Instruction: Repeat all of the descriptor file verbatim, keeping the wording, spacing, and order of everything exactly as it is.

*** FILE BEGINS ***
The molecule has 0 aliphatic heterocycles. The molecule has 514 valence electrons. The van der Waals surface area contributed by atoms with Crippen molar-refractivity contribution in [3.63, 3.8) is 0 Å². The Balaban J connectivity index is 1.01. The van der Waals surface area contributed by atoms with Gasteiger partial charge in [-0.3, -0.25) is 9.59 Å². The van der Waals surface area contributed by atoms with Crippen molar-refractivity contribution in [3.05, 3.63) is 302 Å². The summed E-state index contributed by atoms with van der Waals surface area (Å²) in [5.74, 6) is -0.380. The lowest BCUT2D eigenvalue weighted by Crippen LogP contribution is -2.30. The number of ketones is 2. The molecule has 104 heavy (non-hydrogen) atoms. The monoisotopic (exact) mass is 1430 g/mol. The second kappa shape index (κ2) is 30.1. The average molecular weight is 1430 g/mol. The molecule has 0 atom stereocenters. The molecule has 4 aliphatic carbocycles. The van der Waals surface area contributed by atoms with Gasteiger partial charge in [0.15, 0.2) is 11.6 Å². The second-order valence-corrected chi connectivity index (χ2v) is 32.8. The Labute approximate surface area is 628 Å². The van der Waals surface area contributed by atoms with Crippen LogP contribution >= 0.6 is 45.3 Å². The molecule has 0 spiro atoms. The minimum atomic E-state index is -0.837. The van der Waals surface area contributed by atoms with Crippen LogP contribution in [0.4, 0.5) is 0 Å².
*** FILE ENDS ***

The molecule has 0 aliphatic heterocycles. The molecule has 514 valence electrons. The van der Waals surface area contributed by atoms with Crippen molar-refractivity contribution in [3.63, 3.8) is 0 Å². The Balaban J connectivity index is 1.01. The van der Waals surface area contributed by atoms with Gasteiger partial charge in [-0.3, -0.25) is 9.59 Å². The van der Waals surface area contributed by atoms with Crippen molar-refractivity contribution in [3.05, 3.63) is 302 Å². The summed E-state index contributed by atoms with van der Waals surface area (Å²) in [5.74, 6) is -0.380. The lowest BCUT2D eigenvalue weighted by Crippen LogP contribution is -2.30. The number of ketones is 2. The molecule has 104 heavy (non-hydrogen) atoms. The monoisotopic (exact) mass is 1430 g/mol. The second kappa shape index (κ2) is 30.1. The average molecular weight is 1430 g/mol. The molecule has 0 atom stereocenters. The molecule has 4 aliphatic carbocycles. The van der Waals surface area contributed by atoms with Gasteiger partial charge in [0.15, 0.2) is 11.6 Å². The second-order valence-corrected chi connectivity index (χ2v) is 32.8. The Labute approximate surface area is 628 Å². The van der Waals surface area contributed by atoms with Crippen LogP contribution >= 0.6 is 45.3 Å². The molecule has 0 spiro atoms. The minimum atomic E-state index is -0.837. The van der Waals surface area contributed by atoms with Crippen LogP contribution in [0.4, 0.5) is 0 Å².